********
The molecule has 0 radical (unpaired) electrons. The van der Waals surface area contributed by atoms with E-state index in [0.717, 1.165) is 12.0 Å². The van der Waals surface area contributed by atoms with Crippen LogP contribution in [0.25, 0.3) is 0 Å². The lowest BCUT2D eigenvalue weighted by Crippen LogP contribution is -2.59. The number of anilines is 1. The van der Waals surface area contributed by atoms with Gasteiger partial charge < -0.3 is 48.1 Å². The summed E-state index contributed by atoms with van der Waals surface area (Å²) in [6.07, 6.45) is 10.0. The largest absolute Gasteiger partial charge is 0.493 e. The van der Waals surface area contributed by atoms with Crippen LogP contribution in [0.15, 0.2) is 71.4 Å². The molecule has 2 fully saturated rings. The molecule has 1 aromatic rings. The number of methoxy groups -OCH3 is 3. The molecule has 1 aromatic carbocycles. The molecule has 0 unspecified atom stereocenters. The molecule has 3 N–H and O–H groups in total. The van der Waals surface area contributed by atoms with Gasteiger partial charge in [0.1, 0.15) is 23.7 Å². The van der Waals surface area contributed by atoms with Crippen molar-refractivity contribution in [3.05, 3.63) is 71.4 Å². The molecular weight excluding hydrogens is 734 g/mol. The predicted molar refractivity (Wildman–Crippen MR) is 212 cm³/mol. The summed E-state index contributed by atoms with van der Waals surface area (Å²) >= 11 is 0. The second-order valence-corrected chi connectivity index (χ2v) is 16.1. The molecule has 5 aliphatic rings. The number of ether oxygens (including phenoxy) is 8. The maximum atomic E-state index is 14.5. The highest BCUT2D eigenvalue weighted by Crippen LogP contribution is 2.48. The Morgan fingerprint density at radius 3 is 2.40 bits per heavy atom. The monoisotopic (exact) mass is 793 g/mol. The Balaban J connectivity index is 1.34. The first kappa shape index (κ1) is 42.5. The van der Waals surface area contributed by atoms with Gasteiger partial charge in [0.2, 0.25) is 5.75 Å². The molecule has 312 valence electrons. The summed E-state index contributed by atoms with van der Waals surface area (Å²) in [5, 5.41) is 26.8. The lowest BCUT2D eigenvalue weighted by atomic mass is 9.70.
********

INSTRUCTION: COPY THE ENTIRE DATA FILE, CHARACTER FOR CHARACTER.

The molecule has 0 radical (unpaired) electrons. The van der Waals surface area contributed by atoms with E-state index in [0.717, 1.165) is 12.0 Å². The van der Waals surface area contributed by atoms with Crippen LogP contribution in [0.25, 0.3) is 0 Å². The lowest BCUT2D eigenvalue weighted by Crippen LogP contribution is -2.59. The number of anilines is 1. The van der Waals surface area contributed by atoms with Gasteiger partial charge < -0.3 is 48.1 Å². The summed E-state index contributed by atoms with van der Waals surface area (Å²) in [6.07, 6.45) is 10.0. The largest absolute Gasteiger partial charge is 0.493 e. The van der Waals surface area contributed by atoms with Crippen LogP contribution in [0.15, 0.2) is 71.4 Å². The molecule has 2 fully saturated rings. The molecule has 1 aromatic rings. The number of methoxy groups -OCH3 is 3. The molecule has 1 aromatic carbocycles. The molecule has 0 unspecified atom stereocenters. The molecule has 3 N–H and O–H groups in total. The van der Waals surface area contributed by atoms with Gasteiger partial charge in [0.1, 0.15) is 23.7 Å². The van der Waals surface area contributed by atoms with Crippen molar-refractivity contribution in [3.05, 3.63) is 71.4 Å². The molecular weight excluding hydrogens is 734 g/mol. The predicted molar refractivity (Wildman–Crippen MR) is 212 cm³/mol. The summed E-state index contributed by atoms with van der Waals surface area (Å²) >= 11 is 0. The second-order valence-corrected chi connectivity index (χ2v) is 16.1. The molecule has 5 aliphatic rings. The number of ether oxygens (including phenoxy) is 8. The maximum atomic E-state index is 14.5. The highest BCUT2D eigenvalue weighted by Crippen LogP contribution is 2.48. The Morgan fingerprint density at radius 3 is 2.40 bits per heavy atom. The monoisotopic (exact) mass is 793 g/mol. The Balaban J connectivity index is 1.34. The first kappa shape index (κ1) is 42.5. The van der Waals surface area contributed by atoms with Gasteiger partial charge in [0.2, 0.25) is 5.75 Å². The molecule has 312 valence electrons. The summed E-state index contributed by atoms with van der Waals surface area (Å²) in [5, 5.41) is 26.8. The lowest BCUT2D eigenvalue weighted by atomic mass is 9.70.